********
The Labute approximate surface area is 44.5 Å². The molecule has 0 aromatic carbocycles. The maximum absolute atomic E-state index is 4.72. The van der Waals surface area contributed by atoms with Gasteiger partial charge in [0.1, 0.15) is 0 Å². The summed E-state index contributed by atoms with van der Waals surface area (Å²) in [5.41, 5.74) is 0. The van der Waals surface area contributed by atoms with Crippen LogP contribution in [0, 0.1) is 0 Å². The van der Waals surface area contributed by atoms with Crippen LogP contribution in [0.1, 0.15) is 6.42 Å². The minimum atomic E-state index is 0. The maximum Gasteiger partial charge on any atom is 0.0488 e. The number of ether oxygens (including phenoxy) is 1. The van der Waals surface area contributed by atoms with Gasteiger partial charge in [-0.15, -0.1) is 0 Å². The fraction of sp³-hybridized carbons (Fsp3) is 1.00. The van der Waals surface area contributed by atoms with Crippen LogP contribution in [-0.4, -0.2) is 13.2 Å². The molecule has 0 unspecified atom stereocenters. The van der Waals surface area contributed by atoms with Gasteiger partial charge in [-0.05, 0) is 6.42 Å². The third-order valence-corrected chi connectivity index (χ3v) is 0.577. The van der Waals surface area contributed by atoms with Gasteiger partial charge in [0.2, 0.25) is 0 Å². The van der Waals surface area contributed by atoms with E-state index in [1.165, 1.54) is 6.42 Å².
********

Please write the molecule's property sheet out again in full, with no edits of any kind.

The Labute approximate surface area is 44.5 Å². The molecule has 0 aromatic carbocycles. The maximum absolute atomic E-state index is 4.72. The van der Waals surface area contributed by atoms with Gasteiger partial charge in [0.1, 0.15) is 0 Å². The summed E-state index contributed by atoms with van der Waals surface area (Å²) in [5.41, 5.74) is 0. The van der Waals surface area contributed by atoms with Crippen LogP contribution in [0, 0.1) is 0 Å². The van der Waals surface area contributed by atoms with Crippen LogP contribution in [0.1, 0.15) is 6.42 Å². The minimum atomic E-state index is 0. The maximum Gasteiger partial charge on any atom is 0.0488 e. The number of ether oxygens (including phenoxy) is 1. The van der Waals surface area contributed by atoms with Gasteiger partial charge in [-0.15, -0.1) is 0 Å². The fraction of sp³-hybridized carbons (Fsp3) is 1.00. The van der Waals surface area contributed by atoms with Crippen LogP contribution in [-0.4, -0.2) is 13.2 Å². The molecule has 0 unspecified atom stereocenters. The van der Waals surface area contributed by atoms with Gasteiger partial charge in [-0.05, 0) is 6.42 Å². The third-order valence-corrected chi connectivity index (χ3v) is 0.577. The van der Waals surface area contributed by atoms with Gasteiger partial charge in [0.2, 0.25) is 0 Å². The van der Waals surface area contributed by atoms with E-state index in [1.165, 1.54) is 6.42 Å².